An earlier study showed that county support for innovative industries goes to businesses owned and staffed by men.

Funding should widen its reach in the oil crisis

The business world is a male-dominated domain, both in terms of owners and employees. But valuing men’s experience more over their female counterparts’ may be compromising valuable wealth creation,” Alsos says.

“As the oil industry falters, and investors have a limited network, it’s too bad that the women have to adapt. Many women have great ideas and experience from the hotel and restaurant industry. Maybe they can contribute new concepts in experience-based tourism, now that the exchange rate is low and it’s cheaper to experience Norway,” she says.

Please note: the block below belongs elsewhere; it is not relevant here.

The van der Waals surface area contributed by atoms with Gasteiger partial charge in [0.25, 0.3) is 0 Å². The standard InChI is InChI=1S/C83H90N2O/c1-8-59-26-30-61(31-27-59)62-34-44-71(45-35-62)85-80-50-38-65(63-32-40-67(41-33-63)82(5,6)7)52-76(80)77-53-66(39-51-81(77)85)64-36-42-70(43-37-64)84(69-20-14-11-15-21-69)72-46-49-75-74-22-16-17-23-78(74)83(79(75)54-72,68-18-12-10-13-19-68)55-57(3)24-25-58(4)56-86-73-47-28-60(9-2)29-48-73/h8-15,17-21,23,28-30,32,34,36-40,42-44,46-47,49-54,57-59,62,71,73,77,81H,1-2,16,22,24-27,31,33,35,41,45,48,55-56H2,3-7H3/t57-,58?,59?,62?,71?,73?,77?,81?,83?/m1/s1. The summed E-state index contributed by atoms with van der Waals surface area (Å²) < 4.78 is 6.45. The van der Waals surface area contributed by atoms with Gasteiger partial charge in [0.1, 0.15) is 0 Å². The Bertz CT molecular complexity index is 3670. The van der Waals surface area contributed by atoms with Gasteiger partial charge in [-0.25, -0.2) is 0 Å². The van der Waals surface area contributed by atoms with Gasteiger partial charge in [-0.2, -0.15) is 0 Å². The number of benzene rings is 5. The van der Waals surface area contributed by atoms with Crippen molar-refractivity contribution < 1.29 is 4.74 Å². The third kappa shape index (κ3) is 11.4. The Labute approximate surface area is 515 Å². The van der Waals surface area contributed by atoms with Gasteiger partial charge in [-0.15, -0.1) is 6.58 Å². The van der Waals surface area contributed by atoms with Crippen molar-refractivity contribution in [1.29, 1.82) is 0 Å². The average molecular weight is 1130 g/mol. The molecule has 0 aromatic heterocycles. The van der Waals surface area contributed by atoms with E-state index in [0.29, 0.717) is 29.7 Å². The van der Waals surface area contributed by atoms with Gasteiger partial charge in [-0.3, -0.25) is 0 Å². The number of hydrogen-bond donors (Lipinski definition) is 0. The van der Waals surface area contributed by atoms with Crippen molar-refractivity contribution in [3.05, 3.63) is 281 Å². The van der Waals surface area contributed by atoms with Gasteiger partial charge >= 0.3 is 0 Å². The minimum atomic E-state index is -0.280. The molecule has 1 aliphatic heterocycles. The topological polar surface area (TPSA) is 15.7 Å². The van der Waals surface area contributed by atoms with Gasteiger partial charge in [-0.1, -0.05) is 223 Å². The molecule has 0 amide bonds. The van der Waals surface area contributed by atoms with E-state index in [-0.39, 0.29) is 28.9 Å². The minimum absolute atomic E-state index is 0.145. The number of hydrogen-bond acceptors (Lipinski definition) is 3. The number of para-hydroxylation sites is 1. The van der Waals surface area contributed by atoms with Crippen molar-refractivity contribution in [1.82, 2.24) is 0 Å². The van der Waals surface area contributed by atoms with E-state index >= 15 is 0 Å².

And we shouldn’t forget that we do have some success stories with female entrepreneurs in Norway. Nikita (Hair) is one example,” says Ljunggren.

Women-specific courses in USA

She thinks it’s sad the world hasn’t progressed more. But maybe female entrepreneurs just need to bulk up and bring on those male chairmen and other supporters. Women are outnumbered in business, and they should compensate with masculine values, says the researcher.

“The USA offers courses specifically for female entrepreneurs, to teach them how to communicate with the investment funders, how to formulate their business idea quickly and concisely and ally with men to get business support, says Ljunggren.

“Women need a ‘good man’ to include in the application,” she says. Something male applicants don’t need, because they’re men themselves.


Read the Norwegian version of this article at